DOE OR BUCK TRAIL -- There are lots of deer trails in the woods, but Mercier says the trail of a dominant buck is different. If you get down on your knees and look, you'll see an imaginary box 20 inches off the ground, 33 inches wide, and 5-feet off the ground. In fact, he often walks with a 33-inch stick stuck in his belt.

That's the trail you want to take.

COYOTE HUNTING- -- Smokey McNicholas grew up using piano wire and guitar strings to snare animals, and now is one of the top coyote trappers in his home state of West Virginia. Like Mercier, he knows the importance of the correct measurements.

For coyote snaring, he says you need a 12-inch loop, with the top of the loop 24 inches off the ground and a 24-inch stake.

If your method is to call coyotes in, McNicholas has tips for that, too.

"Get back in the brush, don't put your back against a tree like you would in turkey hunting," he said. "Get broke up and as scent free as you can.

"Then," he added, "use a rabbit with movement and scent it to take the focus off you."

LICKING BRANCH -- When McNicholas isn't trapping, he's busy with his deer lure business, and his list of scents and lures is vast and extensive, including lures for bears and coons. But, one of his best concoctions is a preorbital lure that is taken from glands in the eyes of deer. It's the scent left when deer rub their heads on branches, and other deer lick to see who is in the area.

Hunter Jim Riggle has used the preorbital lure to kill some big bucks, making "licking branches" to see exactly what he has on his hunting grounds.

"With a licking branch and a good trail camera, you can locate your inventory and find out the pecking order," said Riggle. "All you're doing is what the deer do naturally."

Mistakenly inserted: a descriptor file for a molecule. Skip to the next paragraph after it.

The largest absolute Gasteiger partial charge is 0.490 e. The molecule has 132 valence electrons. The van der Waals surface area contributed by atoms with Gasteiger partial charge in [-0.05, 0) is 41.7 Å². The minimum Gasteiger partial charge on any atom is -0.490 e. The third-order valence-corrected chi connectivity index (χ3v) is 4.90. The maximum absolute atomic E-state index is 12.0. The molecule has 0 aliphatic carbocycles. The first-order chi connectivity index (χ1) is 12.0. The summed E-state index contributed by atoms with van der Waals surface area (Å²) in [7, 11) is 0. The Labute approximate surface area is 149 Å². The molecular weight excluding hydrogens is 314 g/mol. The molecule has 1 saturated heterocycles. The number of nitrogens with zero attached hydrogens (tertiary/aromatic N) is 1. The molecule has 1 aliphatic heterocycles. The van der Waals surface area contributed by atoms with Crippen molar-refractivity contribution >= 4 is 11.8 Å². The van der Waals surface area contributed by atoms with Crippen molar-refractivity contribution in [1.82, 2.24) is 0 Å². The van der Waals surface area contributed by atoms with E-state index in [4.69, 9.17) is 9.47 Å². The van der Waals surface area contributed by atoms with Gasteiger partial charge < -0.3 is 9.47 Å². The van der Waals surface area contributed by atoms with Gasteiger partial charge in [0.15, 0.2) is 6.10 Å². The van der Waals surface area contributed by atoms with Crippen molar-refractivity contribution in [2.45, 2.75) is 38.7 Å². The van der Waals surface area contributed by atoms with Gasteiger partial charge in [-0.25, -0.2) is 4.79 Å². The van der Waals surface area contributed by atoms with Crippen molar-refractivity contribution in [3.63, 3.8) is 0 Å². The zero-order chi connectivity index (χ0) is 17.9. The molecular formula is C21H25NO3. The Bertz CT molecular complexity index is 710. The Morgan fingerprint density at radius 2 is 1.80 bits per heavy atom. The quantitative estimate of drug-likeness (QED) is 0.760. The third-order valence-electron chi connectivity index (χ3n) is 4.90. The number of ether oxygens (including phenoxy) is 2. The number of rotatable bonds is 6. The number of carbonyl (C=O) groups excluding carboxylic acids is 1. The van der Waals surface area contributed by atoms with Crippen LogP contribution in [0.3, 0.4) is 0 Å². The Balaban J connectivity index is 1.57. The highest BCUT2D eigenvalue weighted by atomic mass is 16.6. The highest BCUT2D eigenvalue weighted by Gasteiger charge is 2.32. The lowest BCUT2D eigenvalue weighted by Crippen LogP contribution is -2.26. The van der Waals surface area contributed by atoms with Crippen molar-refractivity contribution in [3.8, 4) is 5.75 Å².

The curiosity of not knowing who the deer is that left that scent keeps the bucks coming back.

All you need is a pliable branch 4-5-feet off the ground, break it and mash it to make it fiberous and then apply a few drops of the preorbital scent and watch the show begin.

"Only check your trail camera once or twice a month at mid-day," Riggle suggested. "Then in hunting season, use the wind and set up a stand by the licking branch."

CALLING IN THAT GOBBLER -- Getting turkey to within 100 yards of your setup is the easy part. Getting them into shooting range is another thing.

Turkey guide Greg Abbas says calling softer is the key in this situation.

"If they hang up, you're calling too loud," said Abbas, of Michigan. "Remember, a turkey's hearing is four times better than that of humans. So it's like screaming at them."

Abbas suggests a push button call for pulling the bird in the last 75 yards.

"It's not a beginner's toy," said Abbas of the push button call. "Use it because it has too many advantages."

The call does a good purr, allows you to be directional with your call, and easily changes volume.

"Then," said Abbas, "make (the gobbler) believe he has another 75 yards to go ... then shoot him when he's closing the distance."